Prefinished plank flooring is easier to install than hardwood flooring and offers the same appearance. The "planks" consist of medium-density fiberboard (MDF) sandwiched between plastic laminate. The top laminate looks like random-grain wood, but its plastic composition makes it scratch- and stain-resistant. The precision-milled tongue-and-groove edges make precise installation a snap. The whole assembly is glued together at the edges and floats on a thin, closed-cell polyethylene foam pad. This tutorial walks you step by step through the laminate flooring installation process.
What You Need
- Laminate flooring
- Carpenter's square level
- Pull bar
- Pry bar
- Utility knife
- Spacing blocks
- Tape measure
- Rubber mallet
- Tapping block
- Finishing nails
Step 1: Acclimate the Flooring
Flooring should sit in the room for at least 48 hours prior to installation, giving it time to expand or contract in relation to the room's temperature and humidity. This prevents buckling and other problems after installation.
Step 2: Remove Baseboard
Remove existing baseboard molding. Use the pry bar to remove baseboard from the wall and set the pieces aside for reinstallation. Floating laminate planks (the kind used in this project) should be installed over a hard, smooth surface, such as vinyl. Remove damaged flooring to reveal the subfloor.
Step 3: Install Underlayment
Install the underlayment. Clear the floor of staples, nails, and other debris. Roll out the underlayment. Do not overlap adjoining strips. Use the utility knife to cut pieces as needed. The foam underlayment deadens sound and helps the floor feel more resilient.
Step 4: Plan the Layout
To decide which direction to lay the planks, consider which wall is the longest and straightest. Avoid a narrow strip against the focal-point wall. Planks in the last row should be at least 2 inches wide. Figure on a 1/4-inch gap at each wall. Note it: If the last row will be less than 2 inches wide, add that width to the width of a full plank and divide by 2. Cut planks in the first and last rows to this width.
Step 5: Cut First Row
Depending on your layout, you may need to rip, or cut, the first row of planks lengthwise. If using a power saw, cut with the finished side down; if using a handsaw, cut with the finished side up. Use clamps to steady the planks as you cut them.
Step 6: Leave a Gap
Wedge the space chips that come with your installation kit between the wall and the planks to leave an expansion gap of 1/4 inch.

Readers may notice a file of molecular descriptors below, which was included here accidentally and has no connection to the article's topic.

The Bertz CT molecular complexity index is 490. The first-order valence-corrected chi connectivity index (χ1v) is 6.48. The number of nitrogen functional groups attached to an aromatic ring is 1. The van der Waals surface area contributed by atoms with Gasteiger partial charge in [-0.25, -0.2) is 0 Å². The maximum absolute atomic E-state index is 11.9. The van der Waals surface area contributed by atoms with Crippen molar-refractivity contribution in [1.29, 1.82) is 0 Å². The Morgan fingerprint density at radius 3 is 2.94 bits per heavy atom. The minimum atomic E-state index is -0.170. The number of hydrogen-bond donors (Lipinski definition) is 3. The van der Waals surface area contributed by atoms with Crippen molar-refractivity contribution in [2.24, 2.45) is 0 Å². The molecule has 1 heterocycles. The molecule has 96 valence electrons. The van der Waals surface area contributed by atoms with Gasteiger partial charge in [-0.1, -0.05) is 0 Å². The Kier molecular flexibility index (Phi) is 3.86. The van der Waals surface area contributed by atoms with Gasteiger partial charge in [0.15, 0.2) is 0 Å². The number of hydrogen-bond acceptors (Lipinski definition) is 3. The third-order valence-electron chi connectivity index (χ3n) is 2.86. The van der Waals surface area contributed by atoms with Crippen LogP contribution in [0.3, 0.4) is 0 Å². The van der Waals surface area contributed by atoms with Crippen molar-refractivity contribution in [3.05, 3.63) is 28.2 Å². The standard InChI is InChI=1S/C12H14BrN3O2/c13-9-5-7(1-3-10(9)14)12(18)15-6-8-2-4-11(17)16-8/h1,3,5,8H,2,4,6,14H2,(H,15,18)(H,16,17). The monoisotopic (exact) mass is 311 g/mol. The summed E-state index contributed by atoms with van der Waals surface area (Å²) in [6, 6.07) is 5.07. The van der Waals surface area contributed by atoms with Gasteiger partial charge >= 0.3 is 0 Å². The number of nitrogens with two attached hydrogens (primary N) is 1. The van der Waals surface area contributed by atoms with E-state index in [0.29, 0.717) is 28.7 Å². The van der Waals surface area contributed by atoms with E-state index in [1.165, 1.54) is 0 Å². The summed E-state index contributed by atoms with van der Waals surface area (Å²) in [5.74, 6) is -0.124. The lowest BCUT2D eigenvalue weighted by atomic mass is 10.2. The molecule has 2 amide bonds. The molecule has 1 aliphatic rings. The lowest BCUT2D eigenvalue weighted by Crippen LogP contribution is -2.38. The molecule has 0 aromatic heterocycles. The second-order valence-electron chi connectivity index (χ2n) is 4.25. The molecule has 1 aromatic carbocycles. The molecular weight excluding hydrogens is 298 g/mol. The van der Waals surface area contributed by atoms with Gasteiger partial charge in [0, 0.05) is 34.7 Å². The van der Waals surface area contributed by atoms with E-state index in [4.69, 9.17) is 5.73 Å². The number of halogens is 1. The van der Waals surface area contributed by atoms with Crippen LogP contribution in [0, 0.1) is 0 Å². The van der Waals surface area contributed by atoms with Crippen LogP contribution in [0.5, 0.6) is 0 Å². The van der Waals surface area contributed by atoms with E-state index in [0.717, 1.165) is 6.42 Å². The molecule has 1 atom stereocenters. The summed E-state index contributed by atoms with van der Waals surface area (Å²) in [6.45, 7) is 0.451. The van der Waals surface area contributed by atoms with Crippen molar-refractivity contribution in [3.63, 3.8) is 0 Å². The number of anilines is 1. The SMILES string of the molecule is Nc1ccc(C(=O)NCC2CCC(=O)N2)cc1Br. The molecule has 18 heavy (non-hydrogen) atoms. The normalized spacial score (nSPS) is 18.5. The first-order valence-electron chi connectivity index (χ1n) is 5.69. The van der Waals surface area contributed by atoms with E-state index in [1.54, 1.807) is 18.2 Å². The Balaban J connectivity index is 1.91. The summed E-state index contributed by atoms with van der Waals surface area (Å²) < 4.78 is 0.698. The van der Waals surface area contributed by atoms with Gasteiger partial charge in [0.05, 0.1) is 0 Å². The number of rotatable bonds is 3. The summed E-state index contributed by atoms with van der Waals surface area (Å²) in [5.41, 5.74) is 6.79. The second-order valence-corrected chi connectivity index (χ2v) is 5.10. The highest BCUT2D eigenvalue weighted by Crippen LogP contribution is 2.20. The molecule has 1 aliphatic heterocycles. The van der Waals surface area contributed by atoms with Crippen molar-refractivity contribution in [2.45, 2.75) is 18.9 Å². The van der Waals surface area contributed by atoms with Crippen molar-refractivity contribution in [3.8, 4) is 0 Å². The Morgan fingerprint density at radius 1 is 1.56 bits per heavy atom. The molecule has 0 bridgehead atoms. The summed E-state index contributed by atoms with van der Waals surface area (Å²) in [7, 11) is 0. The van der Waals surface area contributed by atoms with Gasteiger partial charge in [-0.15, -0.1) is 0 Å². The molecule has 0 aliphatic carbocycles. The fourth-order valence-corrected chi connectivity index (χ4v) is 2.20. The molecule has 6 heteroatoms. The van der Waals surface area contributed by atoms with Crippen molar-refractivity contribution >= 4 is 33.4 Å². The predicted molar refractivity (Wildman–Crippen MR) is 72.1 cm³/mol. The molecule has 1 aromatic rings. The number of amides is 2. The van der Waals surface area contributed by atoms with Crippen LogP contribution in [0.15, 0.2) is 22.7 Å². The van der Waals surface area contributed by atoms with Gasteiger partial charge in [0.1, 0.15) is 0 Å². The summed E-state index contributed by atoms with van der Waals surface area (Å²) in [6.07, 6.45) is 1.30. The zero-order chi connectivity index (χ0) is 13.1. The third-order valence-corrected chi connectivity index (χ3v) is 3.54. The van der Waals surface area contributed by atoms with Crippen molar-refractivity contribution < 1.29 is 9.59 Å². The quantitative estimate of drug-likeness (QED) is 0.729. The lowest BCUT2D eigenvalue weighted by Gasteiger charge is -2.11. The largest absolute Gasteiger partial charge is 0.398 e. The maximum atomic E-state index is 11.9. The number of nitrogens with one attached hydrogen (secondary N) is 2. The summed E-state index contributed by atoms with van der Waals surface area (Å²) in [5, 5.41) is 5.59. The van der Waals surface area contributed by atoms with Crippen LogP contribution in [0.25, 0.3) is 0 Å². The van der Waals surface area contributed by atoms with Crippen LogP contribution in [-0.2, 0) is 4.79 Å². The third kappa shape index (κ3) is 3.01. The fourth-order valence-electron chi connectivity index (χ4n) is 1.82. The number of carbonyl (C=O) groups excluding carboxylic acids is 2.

Step 7: Install the First Row
Install the planks with the tongue side facing the wall (some manufacturers recommend you cut off the tongue edge of planks that face walls). Connect one plank to another by connecting the tongues and grooves. You may be able to snugly connect the planks by hand, or you may need to use a pull bar from the installation kit and a hammer to pull them together or a tapping block to tap the joints together. Cut the last plank in the row to length (save the scrap if it's at least 12 inches long).
Step 8: Install Additional Rows
Install additional rows. As you snap on new rows, stagger the seams at least 12 inches in adjoining rows. You often can start a new row with the scrap from the plank you cut to end the previous row.
Step 9: Install the Last Row
You'll need to slide the planks into position at an angle, then gently pry them into place with the pry bar. Be sure you leave a 1/4-inch expansion gap between the last row and the wall.
Step 10: Cut Around Casings
Cut around door casings. Don't try to cut planks to fit around door casings. Instead, use the jamb saw to cut the door casing about 1/16 inch above the height of the flooring, giving the plank room to slide under the casing. Rest a piece of flooring with underlayment on the floor and against the casing. Rest the jamb saw on top and cut the casing to the desired height.
Step 11: Reinstall Trim
Reinstall the trim. After the planks are in place, reinstall the baseboard molding using the hammer and finishing nails. Then install shoe molding over the expansion joints and use transition strips to connect the laminate to adjoining surfaces, such as tile or carpet. Do not nail through the floor, just through the trim and wall.